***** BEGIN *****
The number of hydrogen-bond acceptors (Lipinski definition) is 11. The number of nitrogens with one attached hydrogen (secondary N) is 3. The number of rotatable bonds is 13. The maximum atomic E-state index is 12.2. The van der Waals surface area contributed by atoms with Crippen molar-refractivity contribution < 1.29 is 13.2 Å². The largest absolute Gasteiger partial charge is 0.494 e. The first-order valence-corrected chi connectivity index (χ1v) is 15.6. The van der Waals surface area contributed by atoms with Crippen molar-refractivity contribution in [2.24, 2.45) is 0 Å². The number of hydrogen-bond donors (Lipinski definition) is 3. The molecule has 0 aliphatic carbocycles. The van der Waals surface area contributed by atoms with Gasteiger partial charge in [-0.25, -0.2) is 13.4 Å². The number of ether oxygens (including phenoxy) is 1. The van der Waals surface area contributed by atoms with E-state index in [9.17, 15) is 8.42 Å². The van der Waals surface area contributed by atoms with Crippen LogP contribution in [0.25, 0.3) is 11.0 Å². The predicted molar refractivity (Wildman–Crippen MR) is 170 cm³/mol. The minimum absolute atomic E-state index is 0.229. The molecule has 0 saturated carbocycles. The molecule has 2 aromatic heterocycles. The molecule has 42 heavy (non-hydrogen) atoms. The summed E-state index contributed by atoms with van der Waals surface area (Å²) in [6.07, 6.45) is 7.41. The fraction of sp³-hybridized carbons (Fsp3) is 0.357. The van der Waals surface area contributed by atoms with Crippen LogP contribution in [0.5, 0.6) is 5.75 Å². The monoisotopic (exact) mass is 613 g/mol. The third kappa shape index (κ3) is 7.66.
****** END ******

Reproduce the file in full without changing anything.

The number of hydrogen-bond acceptors (Lipinski definition) is 11. The number of nitrogens with one attached hydrogen (secondary N) is 3. The number of rotatable bonds is 13. The maximum atomic E-state index is 12.2. The van der Waals surface area contributed by atoms with Crippen molar-refractivity contribution < 1.29 is 13.2 Å². The largest absolute Gasteiger partial charge is 0.494 e. The first-order valence-corrected chi connectivity index (χ1v) is 15.6. The van der Waals surface area contributed by atoms with Crippen molar-refractivity contribution in [2.24, 2.45) is 0 Å². The number of hydrogen-bond donors (Lipinski definition) is 3. The molecule has 0 aliphatic carbocycles. The van der Waals surface area contributed by atoms with Gasteiger partial charge in [-0.25, -0.2) is 13.4 Å². The number of ether oxygens (including phenoxy) is 1. The van der Waals surface area contributed by atoms with E-state index in [9.17, 15) is 8.42 Å². The van der Waals surface area contributed by atoms with Crippen LogP contribution in [0.25, 0.3) is 11.0 Å². The predicted molar refractivity (Wildman–Crippen MR) is 170 cm³/mol. The minimum absolute atomic E-state index is 0.229. The molecule has 0 saturated carbocycles. The molecule has 2 aromatic heterocycles. The molecule has 42 heavy (non-hydrogen) atoms. The summed E-state index contributed by atoms with van der Waals surface area (Å²) in [6.07, 6.45) is 7.41. The fraction of sp³-hybridized carbons (Fsp3) is 0.357. The van der Waals surface area contributed by atoms with Crippen LogP contribution in [0.5, 0.6) is 5.75 Å². The monoisotopic (exact) mass is 613 g/mol. The third kappa shape index (κ3) is 7.66.